The World Bank’s Board of Executive Directors has approved a loan of US$120 million to Tunisia for the project “Support to Small and Medium Enterprises for Economic Recovery.”
The project intends to alleviate Tunisian firms’ key long-term liquidity limitations by funding long-term lines of credit that will be on-lent by the Ministry of Finance to participating financial institutions for lending to qualifying small and medium-sized enterprises (SMEs).
“SMEs play a key role in the Tunisian economy. The COVID-19 pandemic and the war in Ukraine have caused macroeconomic imbalances in Tunisia, which have exacerbated challenges faced by SMEs and weakened their performance and financial health,” stated Alexandre Arrobbio, World Bank Country Manager for Tunisia.
He added, “Through this project and other financial sector support programs, the World Bank, together with our partners, are pursuing support for the Tunisian government’s recovery plan. This plan includes pivotal financial sector reforms that the authorities are undertaking to strengthen financial sector regulation and supervision, further develop financial infrastructure, and promote broader financial inclusion”.
Tunisian SMEs have insufficient access to credit. According to the World Bank’s 2020 Business Surveys in Tunisia, SMEs’ access to credit has worsened over time. Access to finance, for example, was rated as a major limitation by 21.9 percent of enterprises in 2013 and 43.9 percent of firms in 2020. Due to a shortage of long-term liquidity in the banking industry, SMEs who do have access to finance primarily acquire short-term credit. Indeed, capital markets and contractual savings institutions, which are the primary sources of long-term financing in many emerging markets, remain underdeveloped in Tunisia.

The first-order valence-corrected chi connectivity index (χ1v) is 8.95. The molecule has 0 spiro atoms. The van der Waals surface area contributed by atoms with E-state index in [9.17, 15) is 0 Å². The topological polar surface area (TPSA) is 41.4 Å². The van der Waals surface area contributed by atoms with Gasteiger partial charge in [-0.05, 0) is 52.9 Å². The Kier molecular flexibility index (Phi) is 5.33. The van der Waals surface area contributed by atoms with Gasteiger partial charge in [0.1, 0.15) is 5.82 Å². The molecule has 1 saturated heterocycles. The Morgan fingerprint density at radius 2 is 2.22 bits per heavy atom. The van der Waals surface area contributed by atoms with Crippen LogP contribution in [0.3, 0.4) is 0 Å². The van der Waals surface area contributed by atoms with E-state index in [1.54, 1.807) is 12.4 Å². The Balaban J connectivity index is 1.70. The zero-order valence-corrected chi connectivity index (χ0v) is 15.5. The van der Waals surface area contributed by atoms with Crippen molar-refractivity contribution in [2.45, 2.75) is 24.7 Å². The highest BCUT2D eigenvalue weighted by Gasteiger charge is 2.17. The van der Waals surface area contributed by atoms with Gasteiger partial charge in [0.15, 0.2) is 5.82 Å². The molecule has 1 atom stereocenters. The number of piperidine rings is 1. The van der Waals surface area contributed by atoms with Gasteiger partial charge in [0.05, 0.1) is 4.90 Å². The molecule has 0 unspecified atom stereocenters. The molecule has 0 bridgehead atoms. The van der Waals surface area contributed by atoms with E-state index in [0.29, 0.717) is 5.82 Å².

To overcome these issues, the project will establish two lines of credit.
The first $24.5 million facility will be utilised to reschedule current loans of viable SMEs to extended maturities in order to reduce their debt burden. The second line of credit will give fresh long-term loans to viable SMEs worth $93.7 million. The third component, worth $1.5 million, is for project implementation assistance, monitoring, and evaluation. The project also builds on the modernization of SOTUGAR, Tunisia’s public partial credit guarantee mechanism, which is supported by parallel technical assistance and a memorandum of understanding between the Ministry of Finance and the Central Bank of Tunisia to strengthen SOTUGAR’s governance and supervision.
During the project’s preparation, the World Bank worked with a wide range of stakeholders, all of whom approved the lines of credit. This assistance to SMEs is being provided in collaboration with other partners, including the Agence Française de Développement (AFD) and the European Investment Bank (EIB), both of which plan to extend similar credit facilities to SMEs by the summer, subject to satisfactory due diligence and board approval.
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